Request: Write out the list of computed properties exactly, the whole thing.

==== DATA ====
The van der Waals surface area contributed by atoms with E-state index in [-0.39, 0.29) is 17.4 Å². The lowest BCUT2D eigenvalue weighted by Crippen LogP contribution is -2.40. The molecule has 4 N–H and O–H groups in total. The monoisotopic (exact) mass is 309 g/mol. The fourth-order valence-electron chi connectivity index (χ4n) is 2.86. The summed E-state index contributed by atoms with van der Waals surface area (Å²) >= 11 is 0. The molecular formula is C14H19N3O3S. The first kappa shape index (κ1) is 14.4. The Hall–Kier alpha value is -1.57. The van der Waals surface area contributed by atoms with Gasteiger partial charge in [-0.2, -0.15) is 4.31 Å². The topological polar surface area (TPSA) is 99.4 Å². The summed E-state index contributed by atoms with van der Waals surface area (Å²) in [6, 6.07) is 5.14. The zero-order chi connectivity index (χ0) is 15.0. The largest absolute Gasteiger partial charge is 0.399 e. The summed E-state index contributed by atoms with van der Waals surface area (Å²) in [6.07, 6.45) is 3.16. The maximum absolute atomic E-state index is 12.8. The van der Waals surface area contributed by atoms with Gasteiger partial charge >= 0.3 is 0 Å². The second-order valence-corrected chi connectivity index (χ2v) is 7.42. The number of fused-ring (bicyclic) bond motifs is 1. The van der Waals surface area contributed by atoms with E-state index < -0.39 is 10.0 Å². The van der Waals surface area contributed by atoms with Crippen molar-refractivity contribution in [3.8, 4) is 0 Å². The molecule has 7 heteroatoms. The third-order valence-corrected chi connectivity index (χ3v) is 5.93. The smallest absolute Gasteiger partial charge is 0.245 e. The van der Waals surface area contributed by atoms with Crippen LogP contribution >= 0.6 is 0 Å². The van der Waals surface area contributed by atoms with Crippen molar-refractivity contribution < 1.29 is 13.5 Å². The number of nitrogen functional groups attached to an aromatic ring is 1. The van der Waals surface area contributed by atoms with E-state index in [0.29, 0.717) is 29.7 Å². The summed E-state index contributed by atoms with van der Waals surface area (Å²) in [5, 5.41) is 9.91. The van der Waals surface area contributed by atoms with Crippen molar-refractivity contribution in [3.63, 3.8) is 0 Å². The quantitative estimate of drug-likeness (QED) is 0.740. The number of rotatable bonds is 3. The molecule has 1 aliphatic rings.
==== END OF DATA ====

The van der Waals surface area contributed by atoms with E-state index in [-0.39, 0.29) is 17.4 Å². The lowest BCUT2D eigenvalue weighted by Crippen LogP contribution is -2.40. The molecule has 4 N–H and O–H groups in total. The monoisotopic (exact) mass is 309 g/mol. The fourth-order valence-electron chi connectivity index (χ4n) is 2.86. The summed E-state index contributed by atoms with van der Waals surface area (Å²) >= 11 is 0. The molecular formula is C14H19N3O3S. The first kappa shape index (κ1) is 14.4. The Hall–Kier alpha value is -1.57. The van der Waals surface area contributed by atoms with Gasteiger partial charge in [-0.2, -0.15) is 4.31 Å². The topological polar surface area (TPSA) is 99.4 Å². The summed E-state index contributed by atoms with van der Waals surface area (Å²) in [6, 6.07) is 5.14. The zero-order chi connectivity index (χ0) is 15.0. The largest absolute Gasteiger partial charge is 0.399 e. The summed E-state index contributed by atoms with van der Waals surface area (Å²) in [6.07, 6.45) is 3.16. The maximum absolute atomic E-state index is 12.8. The van der Waals surface area contributed by atoms with Gasteiger partial charge >= 0.3 is 0 Å². The second-order valence-corrected chi connectivity index (χ2v) is 7.42. The number of fused-ring (bicyclic) bond motifs is 1. The van der Waals surface area contributed by atoms with E-state index < -0.39 is 10.0 Å². The van der Waals surface area contributed by atoms with Crippen molar-refractivity contribution in [3.8, 4) is 0 Å². The molecule has 7 heteroatoms. The third-order valence-corrected chi connectivity index (χ3v) is 5.93. The smallest absolute Gasteiger partial charge is 0.245 e. The van der Waals surface area contributed by atoms with Crippen LogP contribution >= 0.6 is 0 Å². The van der Waals surface area contributed by atoms with Crippen molar-refractivity contribution < 1.29 is 13.5 Å². The number of nitrogen functional groups attached to an aromatic ring is 1. The van der Waals surface area contributed by atoms with E-state index in [0.29, 0.717) is 29.7 Å². The summed E-state index contributed by atoms with van der Waals surface area (Å²) in [5, 5.41) is 9.91. The van der Waals surface area contributed by atoms with Crippen molar-refractivity contribution in [3.63, 3.8) is 0 Å². The quantitative estimate of drug-likeness (QED) is 0.740. The number of rotatable bonds is 3. The molecule has 1 aliphatic rings.